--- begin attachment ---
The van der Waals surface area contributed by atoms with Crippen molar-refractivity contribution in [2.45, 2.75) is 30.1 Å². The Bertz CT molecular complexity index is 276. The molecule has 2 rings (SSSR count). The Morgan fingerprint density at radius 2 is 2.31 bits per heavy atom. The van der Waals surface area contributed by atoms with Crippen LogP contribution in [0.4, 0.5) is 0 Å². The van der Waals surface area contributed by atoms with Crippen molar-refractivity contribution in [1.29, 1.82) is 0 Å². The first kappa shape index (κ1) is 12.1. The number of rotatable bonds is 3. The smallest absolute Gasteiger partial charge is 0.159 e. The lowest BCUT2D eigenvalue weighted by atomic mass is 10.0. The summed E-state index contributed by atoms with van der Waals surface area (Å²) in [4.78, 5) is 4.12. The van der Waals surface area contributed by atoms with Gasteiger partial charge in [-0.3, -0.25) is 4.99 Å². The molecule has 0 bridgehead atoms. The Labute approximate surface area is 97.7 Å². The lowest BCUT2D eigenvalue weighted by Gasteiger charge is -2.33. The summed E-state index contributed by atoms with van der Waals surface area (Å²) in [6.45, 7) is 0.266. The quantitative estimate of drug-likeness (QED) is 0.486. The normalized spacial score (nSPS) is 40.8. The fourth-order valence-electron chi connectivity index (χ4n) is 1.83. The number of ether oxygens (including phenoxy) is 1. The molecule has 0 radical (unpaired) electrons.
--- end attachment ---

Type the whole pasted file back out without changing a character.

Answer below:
The van der Waals surface area contributed by atoms with Crippen molar-refractivity contribution in [2.45, 2.75) is 30.1 Å². The Bertz CT molecular complexity index is 276. The molecule has 2 rings (SSSR count). The Morgan fingerprint density at radius 2 is 2.31 bits per heavy atom. The van der Waals surface area contributed by atoms with Crippen LogP contribution in [0.4, 0.5) is 0 Å². The van der Waals surface area contributed by atoms with Crippen molar-refractivity contribution in [1.29, 1.82) is 0 Å². The first kappa shape index (κ1) is 12.1. The number of rotatable bonds is 3. The smallest absolute Gasteiger partial charge is 0.159 e. The lowest BCUT2D eigenvalue weighted by atomic mass is 10.0. The summed E-state index contributed by atoms with van der Waals surface area (Å²) in [4.78, 5) is 4.12. The van der Waals surface area contributed by atoms with Gasteiger partial charge in [-0.3, -0.25) is 4.99 Å². The molecule has 0 bridgehead atoms. The Labute approximate surface area is 97.7 Å². The lowest BCUT2D eigenvalue weighted by Gasteiger charge is -2.33. The summed E-state index contributed by atoms with van der Waals surface area (Å²) in [6.45, 7) is 0.266. The quantitative estimate of drug-likeness (QED) is 0.486. The normalized spacial score (nSPS) is 40.8. The fourth-order valence-electron chi connectivity index (χ4n) is 1.83. The number of ether oxygens (including phenoxy) is 1. The molecule has 0 radical (unpaired) electrons.